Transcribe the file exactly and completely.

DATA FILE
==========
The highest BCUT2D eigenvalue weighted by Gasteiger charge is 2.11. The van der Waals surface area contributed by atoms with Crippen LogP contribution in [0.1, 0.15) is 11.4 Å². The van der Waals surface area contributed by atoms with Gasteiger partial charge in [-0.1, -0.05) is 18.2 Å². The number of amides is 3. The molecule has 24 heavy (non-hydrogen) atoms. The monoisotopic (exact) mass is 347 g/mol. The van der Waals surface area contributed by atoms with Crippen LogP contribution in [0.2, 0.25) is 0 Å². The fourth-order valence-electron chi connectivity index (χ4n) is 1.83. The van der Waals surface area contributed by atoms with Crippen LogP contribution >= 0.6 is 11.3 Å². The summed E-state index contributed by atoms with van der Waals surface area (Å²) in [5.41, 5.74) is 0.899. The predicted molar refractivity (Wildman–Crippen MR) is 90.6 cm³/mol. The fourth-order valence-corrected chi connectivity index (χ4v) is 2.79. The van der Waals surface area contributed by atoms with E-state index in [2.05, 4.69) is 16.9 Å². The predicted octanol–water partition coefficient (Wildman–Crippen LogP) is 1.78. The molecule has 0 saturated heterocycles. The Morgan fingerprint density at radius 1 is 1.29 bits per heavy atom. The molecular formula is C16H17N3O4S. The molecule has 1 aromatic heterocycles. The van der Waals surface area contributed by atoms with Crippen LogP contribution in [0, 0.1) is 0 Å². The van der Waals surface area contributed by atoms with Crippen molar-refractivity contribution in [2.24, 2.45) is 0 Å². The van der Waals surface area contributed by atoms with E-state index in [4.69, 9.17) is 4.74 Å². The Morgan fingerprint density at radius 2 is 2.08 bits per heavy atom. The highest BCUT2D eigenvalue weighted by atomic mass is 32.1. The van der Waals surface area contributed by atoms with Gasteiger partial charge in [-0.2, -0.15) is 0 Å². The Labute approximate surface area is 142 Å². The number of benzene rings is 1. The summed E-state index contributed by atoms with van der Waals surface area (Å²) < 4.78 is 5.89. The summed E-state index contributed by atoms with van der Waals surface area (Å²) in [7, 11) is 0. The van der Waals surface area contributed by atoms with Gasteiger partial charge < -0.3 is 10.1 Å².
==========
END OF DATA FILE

The highest BCUT2D eigenvalue weighted by Gasteiger charge is 2.11. The van der Waals surface area contributed by atoms with Crippen LogP contribution in [0.1, 0.15) is 11.4 Å². The van der Waals surface area contributed by atoms with Gasteiger partial charge in [-0.1, -0.05) is 18.2 Å². The number of amides is 3. The molecule has 24 heavy (non-hydrogen) atoms. The monoisotopic (exact) mass is 347 g/mol. The van der Waals surface area contributed by atoms with Crippen LogP contribution in [0.2, 0.25) is 0 Å². The fourth-order valence-electron chi connectivity index (χ4n) is 1.83. The van der Waals surface area contributed by atoms with Crippen LogP contribution >= 0.6 is 11.3 Å². The summed E-state index contributed by atoms with van der Waals surface area (Å²) in [5.41, 5.74) is 0.899. The predicted molar refractivity (Wildman–Crippen MR) is 90.6 cm³/mol. The fourth-order valence-corrected chi connectivity index (χ4v) is 2.79. The van der Waals surface area contributed by atoms with E-state index in [2.05, 4.69) is 16.9 Å². The predicted octanol–water partition coefficient (Wildman–Crippen LogP) is 1.78. The molecule has 0 saturated heterocycles. The Morgan fingerprint density at radius 1 is 1.29 bits per heavy atom. The molecular formula is C16H17N3O4S. The molecule has 1 aromatic heterocycles. The van der Waals surface area contributed by atoms with Crippen LogP contribution in [0, 0.1) is 0 Å². The van der Waals surface area contributed by atoms with Crippen molar-refractivity contribution in [2.24, 2.45) is 0 Å². The van der Waals surface area contributed by atoms with E-state index in [4.69, 9.17) is 4.74 Å². The Morgan fingerprint density at radius 2 is 2.08 bits per heavy atom. The highest BCUT2D eigenvalue weighted by atomic mass is 32.1. The van der Waals surface area contributed by atoms with Gasteiger partial charge in [-0.2, -0.15) is 0 Å². The Labute approximate surface area is 142 Å². The number of benzene rings is 1. The summed E-state index contributed by atoms with van der Waals surface area (Å²) < 4.78 is 5.89. The summed E-state index contributed by atoms with van der Waals surface area (Å²) in [7, 11) is 0. The van der Waals surface area contributed by atoms with Gasteiger partial charge < -0.3 is 10.1 Å².